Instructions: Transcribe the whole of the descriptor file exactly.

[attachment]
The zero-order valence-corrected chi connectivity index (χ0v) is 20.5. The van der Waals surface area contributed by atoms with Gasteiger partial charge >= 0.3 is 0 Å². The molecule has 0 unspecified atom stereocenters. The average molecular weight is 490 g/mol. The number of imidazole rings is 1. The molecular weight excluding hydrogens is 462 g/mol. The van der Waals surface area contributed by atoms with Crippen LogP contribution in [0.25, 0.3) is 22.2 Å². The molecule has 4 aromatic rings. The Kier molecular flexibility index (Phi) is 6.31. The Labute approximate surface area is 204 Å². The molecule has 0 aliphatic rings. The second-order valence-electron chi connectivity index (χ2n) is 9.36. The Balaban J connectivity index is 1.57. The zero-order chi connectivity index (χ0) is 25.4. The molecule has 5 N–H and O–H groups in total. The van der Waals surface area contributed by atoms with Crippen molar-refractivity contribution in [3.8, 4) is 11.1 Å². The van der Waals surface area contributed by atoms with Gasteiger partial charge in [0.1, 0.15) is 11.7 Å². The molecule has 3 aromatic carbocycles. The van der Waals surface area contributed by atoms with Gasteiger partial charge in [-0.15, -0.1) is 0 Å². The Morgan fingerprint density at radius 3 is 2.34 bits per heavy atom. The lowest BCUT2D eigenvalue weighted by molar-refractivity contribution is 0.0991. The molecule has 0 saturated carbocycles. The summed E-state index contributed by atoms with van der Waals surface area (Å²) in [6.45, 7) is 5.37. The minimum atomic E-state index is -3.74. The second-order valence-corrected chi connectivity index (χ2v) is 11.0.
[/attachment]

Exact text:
The zero-order valence-corrected chi connectivity index (χ0v) is 20.5. The van der Waals surface area contributed by atoms with Gasteiger partial charge >= 0.3 is 0 Å². The molecule has 0 unspecified atom stereocenters. The average molecular weight is 490 g/mol. The number of imidazole rings is 1. The molecular weight excluding hydrogens is 462 g/mol. The van der Waals surface area contributed by atoms with Crippen LogP contribution in [0.25, 0.3) is 22.2 Å². The molecule has 4 aromatic rings. The Kier molecular flexibility index (Phi) is 6.31. The Labute approximate surface area is 204 Å². The molecule has 0 aliphatic rings. The second-order valence-electron chi connectivity index (χ2n) is 9.36. The Balaban J connectivity index is 1.57. The zero-order chi connectivity index (χ0) is 25.4. The molecule has 5 N–H and O–H groups in total. The van der Waals surface area contributed by atoms with Crippen molar-refractivity contribution in [3.8, 4) is 11.1 Å². The van der Waals surface area contributed by atoms with Gasteiger partial charge in [0.1, 0.15) is 11.7 Å². The molecule has 3 aromatic carbocycles. The van der Waals surface area contributed by atoms with Gasteiger partial charge in [-0.15, -0.1) is 0 Å². The Morgan fingerprint density at radius 3 is 2.34 bits per heavy atom. The lowest BCUT2D eigenvalue weighted by molar-refractivity contribution is 0.0991. The molecule has 0 saturated carbocycles. The summed E-state index contributed by atoms with van der Waals surface area (Å²) in [6.45, 7) is 5.37. The minimum atomic E-state index is -3.74. The second-order valence-corrected chi connectivity index (χ2v) is 11.0.